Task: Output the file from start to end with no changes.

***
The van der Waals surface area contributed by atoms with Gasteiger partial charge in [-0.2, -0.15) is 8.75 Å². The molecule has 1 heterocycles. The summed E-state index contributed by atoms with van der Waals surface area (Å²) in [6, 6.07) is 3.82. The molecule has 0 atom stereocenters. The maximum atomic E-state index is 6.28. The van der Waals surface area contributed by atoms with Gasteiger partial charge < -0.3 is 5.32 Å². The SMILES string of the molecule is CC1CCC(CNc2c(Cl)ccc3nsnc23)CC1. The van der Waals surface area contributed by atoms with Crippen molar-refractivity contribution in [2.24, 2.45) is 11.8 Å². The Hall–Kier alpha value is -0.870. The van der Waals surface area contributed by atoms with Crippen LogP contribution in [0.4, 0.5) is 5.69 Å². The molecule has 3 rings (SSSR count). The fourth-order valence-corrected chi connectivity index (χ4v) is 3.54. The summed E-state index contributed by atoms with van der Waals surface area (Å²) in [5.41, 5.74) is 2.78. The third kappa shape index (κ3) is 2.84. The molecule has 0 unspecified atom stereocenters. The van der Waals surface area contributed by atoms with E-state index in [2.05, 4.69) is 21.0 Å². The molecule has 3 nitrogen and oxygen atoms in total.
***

The van der Waals surface area contributed by atoms with Gasteiger partial charge in [-0.2, -0.15) is 8.75 Å². The molecule has 1 heterocycles. The summed E-state index contributed by atoms with van der Waals surface area (Å²) in [6, 6.07) is 3.82. The molecule has 0 atom stereocenters. The maximum atomic E-state index is 6.28. The van der Waals surface area contributed by atoms with Gasteiger partial charge < -0.3 is 5.32 Å². The SMILES string of the molecule is CC1CCC(CNc2c(Cl)ccc3nsnc23)CC1. The van der Waals surface area contributed by atoms with Crippen molar-refractivity contribution in [2.24, 2.45) is 11.8 Å². The Hall–Kier alpha value is -0.870. The van der Waals surface area contributed by atoms with Crippen LogP contribution in [0.4, 0.5) is 5.69 Å². The molecule has 3 rings (SSSR count). The fourth-order valence-corrected chi connectivity index (χ4v) is 3.54. The summed E-state index contributed by atoms with van der Waals surface area (Å²) in [5.41, 5.74) is 2.78. The third kappa shape index (κ3) is 2.84. The molecule has 0 unspecified atom stereocenters. The van der Waals surface area contributed by atoms with E-state index in [2.05, 4.69) is 21.0 Å². The molecule has 3 nitrogen and oxygen atoms in total.